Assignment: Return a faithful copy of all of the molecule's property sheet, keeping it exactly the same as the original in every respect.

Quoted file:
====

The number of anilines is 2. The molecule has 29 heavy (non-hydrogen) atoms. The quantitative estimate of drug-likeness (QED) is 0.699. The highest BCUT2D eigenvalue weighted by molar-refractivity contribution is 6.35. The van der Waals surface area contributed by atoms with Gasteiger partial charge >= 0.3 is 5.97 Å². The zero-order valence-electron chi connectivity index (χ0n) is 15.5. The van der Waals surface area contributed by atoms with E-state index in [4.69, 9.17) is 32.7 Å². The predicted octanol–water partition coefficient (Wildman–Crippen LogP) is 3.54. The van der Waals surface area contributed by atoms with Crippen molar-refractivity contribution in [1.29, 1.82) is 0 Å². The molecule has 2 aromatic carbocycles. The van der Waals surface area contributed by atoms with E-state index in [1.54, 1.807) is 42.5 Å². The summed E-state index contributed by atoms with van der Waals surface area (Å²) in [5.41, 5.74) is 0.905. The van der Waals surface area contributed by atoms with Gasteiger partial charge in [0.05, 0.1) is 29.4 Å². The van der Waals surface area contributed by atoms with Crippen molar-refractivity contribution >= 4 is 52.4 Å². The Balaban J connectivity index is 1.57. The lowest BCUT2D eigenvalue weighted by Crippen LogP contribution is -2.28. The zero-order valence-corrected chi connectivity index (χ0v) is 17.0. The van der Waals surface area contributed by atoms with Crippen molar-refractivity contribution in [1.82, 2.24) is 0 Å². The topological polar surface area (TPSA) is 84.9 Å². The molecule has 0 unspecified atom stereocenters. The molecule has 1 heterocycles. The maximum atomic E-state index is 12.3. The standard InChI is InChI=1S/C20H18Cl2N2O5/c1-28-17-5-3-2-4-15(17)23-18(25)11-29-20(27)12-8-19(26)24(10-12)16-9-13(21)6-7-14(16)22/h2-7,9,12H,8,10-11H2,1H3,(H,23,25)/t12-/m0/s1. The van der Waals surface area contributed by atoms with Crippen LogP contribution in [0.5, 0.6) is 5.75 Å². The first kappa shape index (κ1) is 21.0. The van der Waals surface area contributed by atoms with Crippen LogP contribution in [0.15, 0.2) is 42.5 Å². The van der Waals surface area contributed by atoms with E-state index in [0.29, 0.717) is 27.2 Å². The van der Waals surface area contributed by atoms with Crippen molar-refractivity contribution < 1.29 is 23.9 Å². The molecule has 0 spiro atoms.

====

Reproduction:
The number of anilines is 2. The molecule has 29 heavy (non-hydrogen) atoms. The quantitative estimate of drug-likeness (QED) is 0.699. The highest BCUT2D eigenvalue weighted by molar-refractivity contribution is 6.35. The van der Waals surface area contributed by atoms with Gasteiger partial charge >= 0.3 is 5.97 Å². The zero-order valence-electron chi connectivity index (χ0n) is 15.5. The van der Waals surface area contributed by atoms with E-state index in [4.69, 9.17) is 32.7 Å². The predicted octanol–water partition coefficient (Wildman–Crippen LogP) is 3.54. The van der Waals surface area contributed by atoms with Crippen molar-refractivity contribution in [1.29, 1.82) is 0 Å². The molecule has 2 aromatic carbocycles. The van der Waals surface area contributed by atoms with E-state index in [1.54, 1.807) is 42.5 Å². The summed E-state index contributed by atoms with van der Waals surface area (Å²) in [5.41, 5.74) is 0.905. The van der Waals surface area contributed by atoms with Gasteiger partial charge in [0.05, 0.1) is 29.4 Å². The van der Waals surface area contributed by atoms with Crippen molar-refractivity contribution >= 4 is 52.4 Å². The Balaban J connectivity index is 1.57. The lowest BCUT2D eigenvalue weighted by Crippen LogP contribution is -2.28. The zero-order valence-corrected chi connectivity index (χ0v) is 17.0. The van der Waals surface area contributed by atoms with Crippen molar-refractivity contribution in [1.82, 2.24) is 0 Å². The topological polar surface area (TPSA) is 84.9 Å². The molecule has 0 unspecified atom stereocenters. The molecule has 1 heterocycles. The maximum atomic E-state index is 12.3. The standard InChI is InChI=1S/C20H18Cl2N2O5/c1-28-17-5-3-2-4-15(17)23-18(25)11-29-20(27)12-8-19(26)24(10-12)16-9-13(21)6-7-14(16)22/h2-7,9,12H,8,10-11H2,1H3,(H,23,25)/t12-/m0/s1. The van der Waals surface area contributed by atoms with Crippen LogP contribution in [0.5, 0.6) is 5.75 Å². The first kappa shape index (κ1) is 21.0. The van der Waals surface area contributed by atoms with Crippen LogP contribution in [0.15, 0.2) is 42.5 Å². The van der Waals surface area contributed by atoms with E-state index in [0.29, 0.717) is 27.2 Å². The van der Waals surface area contributed by atoms with Crippen molar-refractivity contribution < 1.29 is 23.9 Å². The molecule has 0 spiro atoms.